Retirement 101 on 401(k)s

By Patty Kujawa

May. 10, 2016

Christina Graceffa has been a human resources manager for a long time, but is new to handling a 401(k) plan.

The HR pro from the Brewer Co. thought she would be the only one in that category when she took her seat at an all-day seminar held by The Plan Sponsor University in Milwaukee. After listening to some of the questions from the 18 other plan sponsors in attendance, she felt better about what she didn’t know.

“I was worried that this was going to be over my head,” Graceffa said. “It gave me the understanding that you’re not alone.”

Lots of HR and other managers get saddled with the task of running their company’s 401(k) but haven’t been taught how to do it, said Steff Chalk, Plan Sponsor University’s executive director. The university, based in Jupiter, Florida, travels throughout the country with daylong seminars taught by staff and adjunct local associates to help 401(k) plan managers learn more about their responsibilities. It is for-profit — the providers who present pay the fees — and the seminar is free for plan sponsors. If a provider tries to sell a product or service, Chalk said he stops it immediately.

“Many of these people have had no training, and now they are in charge of a 401(k),” Chalk said. “We want them to get a better understanding of the whole picture.”

The attendees at the Milwaukee seminar manage 401(k) plans covering nearly 4,000 participants, said Todd Barden, an adjunct lecturer for the university and senior retirement plan consultant for Great Lakes Retirement Plan Consultants. The aim of the event was to expose attendees to new ideas and goals.

One goal talked about throughout the day was 90-10-90. It’s the ideal combination for a successful plan where there is 90 percent participation, 10 percent employee contribution rates that do not include the employer match, and 90 percent usage of professionally managed accounts, such as target-date funds. When designing a plan with these numbers, it’s hard for employees to go wrong.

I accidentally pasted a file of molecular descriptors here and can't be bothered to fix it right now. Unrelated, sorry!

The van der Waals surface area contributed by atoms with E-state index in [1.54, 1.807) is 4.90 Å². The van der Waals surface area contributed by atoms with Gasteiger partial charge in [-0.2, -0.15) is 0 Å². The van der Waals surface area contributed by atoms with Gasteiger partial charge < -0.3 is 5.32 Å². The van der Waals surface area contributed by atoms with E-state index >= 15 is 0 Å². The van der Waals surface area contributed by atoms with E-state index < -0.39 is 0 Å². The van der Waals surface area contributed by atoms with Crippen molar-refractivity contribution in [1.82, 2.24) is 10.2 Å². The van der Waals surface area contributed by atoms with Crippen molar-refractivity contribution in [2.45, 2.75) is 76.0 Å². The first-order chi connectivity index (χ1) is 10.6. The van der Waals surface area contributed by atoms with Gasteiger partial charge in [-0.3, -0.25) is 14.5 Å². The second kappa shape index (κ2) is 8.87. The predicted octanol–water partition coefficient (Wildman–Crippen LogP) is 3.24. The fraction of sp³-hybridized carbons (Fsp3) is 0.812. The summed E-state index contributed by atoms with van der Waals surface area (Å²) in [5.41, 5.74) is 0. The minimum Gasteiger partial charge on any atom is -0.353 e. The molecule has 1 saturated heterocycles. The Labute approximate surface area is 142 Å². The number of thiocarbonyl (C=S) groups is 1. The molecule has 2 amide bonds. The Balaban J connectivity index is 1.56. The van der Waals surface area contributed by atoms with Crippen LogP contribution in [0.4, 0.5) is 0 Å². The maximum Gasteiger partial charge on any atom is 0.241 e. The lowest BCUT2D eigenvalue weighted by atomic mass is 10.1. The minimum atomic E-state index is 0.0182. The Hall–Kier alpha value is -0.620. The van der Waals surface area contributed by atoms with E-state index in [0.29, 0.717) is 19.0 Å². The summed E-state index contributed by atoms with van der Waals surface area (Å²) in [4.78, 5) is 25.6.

“If we leave all the decision-making to employees, many times they make the wrong choice,” Barden told the group.

A large part of the seminar was spent talking about what works and what doesn’t in 401(k) plans. Participants broke into small groups to discuss issues. Then, leaders from each group presented top winners and losers. Things that worked included automatic enrollment, employer match, targeted education and bilingual communications.

Unfortunately, there were more things wrong with plans than right, participants agreed. Top on the list of things not working included compliance testing, millennial buy-in, boosting savings rates, multiple loans and weak or no company match.

When the lists were complete, participants talked about the issues as they related to their 401(k) plans. There was open conversation with questions and suggested answers mostly coming from seminar participants.

“Getting information that way is much better than hearing from me,” Chalk said. “Sharing content is much more valuable. We want them to know their challenges are not unique.”

The Plan Sponsor University started two years ago and has held about 150 seminars as of March, Chalk said. Typical events have between 15 to 18 plan sponsors with a dozen advisers who help with the daylong lecture. The university is affiliated with The Retirement Advisor University (Chalk also is executive director of the retirement university) as well as 401kTV, a website showcasing videos of topics covered at the seminars.

Plan Sponsor University likes to keep its events small and at local universities so participants don’t feel intimidated or pressured to purchase products or services.

“This is more of an opportunity for us to help them work through some things that they may have been thinking about but don’t really know enough to come to any conclusions,” Chalk said.

Pamela Zacharias, firm administrator for business law firm Meissner, Tierney, Fisher & Nichols in Milwaukee, said she came to get more information about plan design and fiduciary responsibilities. Overall, she felt her plan was doing well with its 4 percent match on 5 percent employee contribution, but she learned there were more features that could strengthen results for workers at her law firm.

“My eyes were opened up to a lot of issues, and now I have a lot of questions,” Zacharias said. “I’d like to look into auto-escalation and changing our match so it inspires people to contribute more.”

Patty Kujawa is a freelance writer based in Milwaukee.

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